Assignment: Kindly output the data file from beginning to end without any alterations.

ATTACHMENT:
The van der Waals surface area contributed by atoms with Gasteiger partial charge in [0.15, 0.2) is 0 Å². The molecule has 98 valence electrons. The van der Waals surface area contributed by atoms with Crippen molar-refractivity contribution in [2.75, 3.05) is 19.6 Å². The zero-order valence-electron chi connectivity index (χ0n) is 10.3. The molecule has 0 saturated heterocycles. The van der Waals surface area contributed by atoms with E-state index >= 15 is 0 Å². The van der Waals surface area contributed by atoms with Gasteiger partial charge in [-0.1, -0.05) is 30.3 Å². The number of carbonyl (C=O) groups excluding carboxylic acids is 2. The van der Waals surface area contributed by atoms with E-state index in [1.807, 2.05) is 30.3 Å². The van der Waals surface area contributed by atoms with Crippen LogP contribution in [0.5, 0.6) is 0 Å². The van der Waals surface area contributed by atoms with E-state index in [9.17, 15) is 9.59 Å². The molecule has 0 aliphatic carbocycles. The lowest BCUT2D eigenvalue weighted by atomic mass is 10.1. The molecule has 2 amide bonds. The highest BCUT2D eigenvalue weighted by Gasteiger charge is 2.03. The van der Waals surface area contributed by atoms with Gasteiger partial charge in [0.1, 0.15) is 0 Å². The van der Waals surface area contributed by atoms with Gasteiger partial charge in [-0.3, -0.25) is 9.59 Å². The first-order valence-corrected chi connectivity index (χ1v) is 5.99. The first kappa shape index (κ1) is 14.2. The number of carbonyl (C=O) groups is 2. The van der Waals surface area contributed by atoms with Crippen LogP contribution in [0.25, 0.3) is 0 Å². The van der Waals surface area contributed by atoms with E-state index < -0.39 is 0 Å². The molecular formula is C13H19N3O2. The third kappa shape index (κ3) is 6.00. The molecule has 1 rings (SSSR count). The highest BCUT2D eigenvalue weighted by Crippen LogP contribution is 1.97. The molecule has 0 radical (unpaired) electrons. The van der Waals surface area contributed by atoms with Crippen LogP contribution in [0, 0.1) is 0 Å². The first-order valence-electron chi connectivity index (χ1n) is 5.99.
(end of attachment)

The van der Waals surface area contributed by atoms with Gasteiger partial charge in [0.15, 0.2) is 0 Å². The molecule has 98 valence electrons. The van der Waals surface area contributed by atoms with Crippen molar-refractivity contribution in [2.75, 3.05) is 19.6 Å². The zero-order valence-electron chi connectivity index (χ0n) is 10.3. The molecule has 0 saturated heterocycles. The van der Waals surface area contributed by atoms with E-state index >= 15 is 0 Å². The van der Waals surface area contributed by atoms with Gasteiger partial charge in [-0.1, -0.05) is 30.3 Å². The number of carbonyl (C=O) groups excluding carboxylic acids is 2. The van der Waals surface area contributed by atoms with E-state index in [1.807, 2.05) is 30.3 Å². The van der Waals surface area contributed by atoms with Crippen LogP contribution in [0.5, 0.6) is 0 Å². The van der Waals surface area contributed by atoms with E-state index in [9.17, 15) is 9.59 Å². The molecule has 0 aliphatic carbocycles. The lowest BCUT2D eigenvalue weighted by atomic mass is 10.1. The molecule has 2 amide bonds. The highest BCUT2D eigenvalue weighted by Gasteiger charge is 2.03. The van der Waals surface area contributed by atoms with Gasteiger partial charge in [0.1, 0.15) is 0 Å². The van der Waals surface area contributed by atoms with Gasteiger partial charge in [-0.3, -0.25) is 9.59 Å². The first-order valence-corrected chi connectivity index (χ1v) is 5.99. The first kappa shape index (κ1) is 14.2. The number of carbonyl (C=O) groups is 2. The van der Waals surface area contributed by atoms with Crippen LogP contribution in [0.25, 0.3) is 0 Å². The van der Waals surface area contributed by atoms with E-state index < -0.39 is 0 Å². The molecular formula is C13H19N3O2. The third kappa shape index (κ3) is 6.00. The molecule has 1 rings (SSSR count). The highest BCUT2D eigenvalue weighted by Crippen LogP contribution is 1.97. The molecule has 0 radical (unpaired) electrons. The van der Waals surface area contributed by atoms with Crippen LogP contribution in [0, 0.1) is 0 Å². The first-order valence-electron chi connectivity index (χ1n) is 5.99.